Auditions for local actors will be held at the Adrienne Arsht Center on May 2, 3, and 4th. Equity and non-Equity actors are invited to audition for world renowned television producer and stage director, Douglas Love, and musical director, Eric Alsford, both of whom will return to remount the production. This is a unique and exciting opportunity for Miami actors to work with this acclaimed team of theater professionals and to make their mark on thousands of young people. Actors interested in auditioning can find more detailed information on the Adrienne Arsht Center website by clicking here.

Rock Odyssey is a program of the Adrienne Arsht Center’s Learning Through the Arts initiative and a partnership with Miami-Dade County Public Schools that enables every fifth grade student of Miami-Dade County the opportunity to see a live performance in a world class performing arts center completely free of charge. This year’s production will run from September 19th through September 30th in the John S. and James L. Knight Concert Hall.


April 27, 2011, 7:43 pm
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This past March, the Adrienne Arsht Center hosted the Performing Arts Center Consortium 2011 Development Conference, which gathers Fundraising Directors from seventeen of the largest Performing Arts Centers from around the country. The conference is a two-day gathering to exchange ideas, strike relationships and share stories about state-of-the-art fundraising techniques and activities from the performing arts sector. The Center’s senior management is always seeking out industry best practices and trends—and the staff was thrilled to host a dynamic group of professionals from major centers, including Brooklyn Academy of Music, Lincoln Center for the Performing Arts, Performing Arts Center of Los Angeles, New Jersey Performing Arts Center, Broward Center for the Performing Arts, Straz Center for the Performing Arts and others.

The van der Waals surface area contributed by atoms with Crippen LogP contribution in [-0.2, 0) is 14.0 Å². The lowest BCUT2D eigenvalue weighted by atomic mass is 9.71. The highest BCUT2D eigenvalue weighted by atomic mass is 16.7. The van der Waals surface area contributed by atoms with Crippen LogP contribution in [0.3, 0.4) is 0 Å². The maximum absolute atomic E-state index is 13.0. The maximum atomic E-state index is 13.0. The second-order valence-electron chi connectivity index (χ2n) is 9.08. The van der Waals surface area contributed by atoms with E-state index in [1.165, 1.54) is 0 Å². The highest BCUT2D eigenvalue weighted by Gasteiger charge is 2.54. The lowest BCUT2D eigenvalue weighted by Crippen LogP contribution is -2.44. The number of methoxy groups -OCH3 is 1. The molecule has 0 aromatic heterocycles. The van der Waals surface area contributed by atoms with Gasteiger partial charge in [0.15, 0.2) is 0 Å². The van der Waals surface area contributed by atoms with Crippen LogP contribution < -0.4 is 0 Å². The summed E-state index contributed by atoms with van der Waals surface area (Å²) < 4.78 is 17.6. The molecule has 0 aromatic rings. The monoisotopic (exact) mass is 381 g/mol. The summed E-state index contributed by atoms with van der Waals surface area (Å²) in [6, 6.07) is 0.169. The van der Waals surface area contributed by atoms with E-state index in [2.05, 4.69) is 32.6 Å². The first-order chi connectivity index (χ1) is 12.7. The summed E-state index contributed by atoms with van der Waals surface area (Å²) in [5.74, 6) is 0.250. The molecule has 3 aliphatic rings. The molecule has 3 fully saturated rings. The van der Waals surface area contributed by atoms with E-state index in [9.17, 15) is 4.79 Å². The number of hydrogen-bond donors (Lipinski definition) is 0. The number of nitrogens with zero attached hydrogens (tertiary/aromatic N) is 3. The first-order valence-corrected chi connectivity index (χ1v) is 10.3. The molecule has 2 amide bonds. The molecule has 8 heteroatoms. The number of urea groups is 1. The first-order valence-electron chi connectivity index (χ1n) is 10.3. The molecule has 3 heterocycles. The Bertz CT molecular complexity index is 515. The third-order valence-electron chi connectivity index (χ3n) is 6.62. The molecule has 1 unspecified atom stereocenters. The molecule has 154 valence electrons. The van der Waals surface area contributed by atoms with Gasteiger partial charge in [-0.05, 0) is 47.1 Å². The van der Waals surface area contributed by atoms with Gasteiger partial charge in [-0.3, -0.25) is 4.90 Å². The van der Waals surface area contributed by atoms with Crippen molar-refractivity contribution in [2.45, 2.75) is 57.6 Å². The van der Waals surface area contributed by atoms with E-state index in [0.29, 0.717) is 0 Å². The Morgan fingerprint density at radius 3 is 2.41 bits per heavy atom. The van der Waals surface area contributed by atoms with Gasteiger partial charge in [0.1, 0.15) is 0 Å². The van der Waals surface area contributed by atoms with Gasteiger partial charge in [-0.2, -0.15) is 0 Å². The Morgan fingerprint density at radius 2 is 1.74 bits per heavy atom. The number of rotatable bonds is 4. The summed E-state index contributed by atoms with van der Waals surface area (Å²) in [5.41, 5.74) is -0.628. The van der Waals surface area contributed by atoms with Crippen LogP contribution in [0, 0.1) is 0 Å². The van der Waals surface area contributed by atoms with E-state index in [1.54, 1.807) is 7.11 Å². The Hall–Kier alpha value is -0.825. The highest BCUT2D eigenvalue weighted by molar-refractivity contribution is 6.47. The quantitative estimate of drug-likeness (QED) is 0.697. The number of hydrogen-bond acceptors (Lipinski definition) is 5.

Under the overarching theme of New Approaches, the conference aimed to provide ideas in what is working in fundraising, and future trends in philanthropy. To kick off the first session, Performing Arts Center Trust Chairman Mike Eidson gave an impassionate speech, sharing his experience with the arts and energizing the crowd. “Art and what we do transforms lives locally,” Eidson said. “I’m dedicated to helping the Center’s Advancement team to do all we can to make the dream possible.” Echoing these sentiments Center President and CEO John Richard stated, “We have the incredible responsibility of making the mission of our organizations happen through private philanthropy and other revenue sources.”

Guest speakers at the conference included Giles Woodyer, Vice President and Brand Managing Director of Bacardi USA, Inc, House of Bombay and Prestige Brands; as well as Dennis Scholl, Vice President of the Arts at the Knight Foundation. Scholl challenged participants to engage younger audiences by thinking of them as an active part of the experience.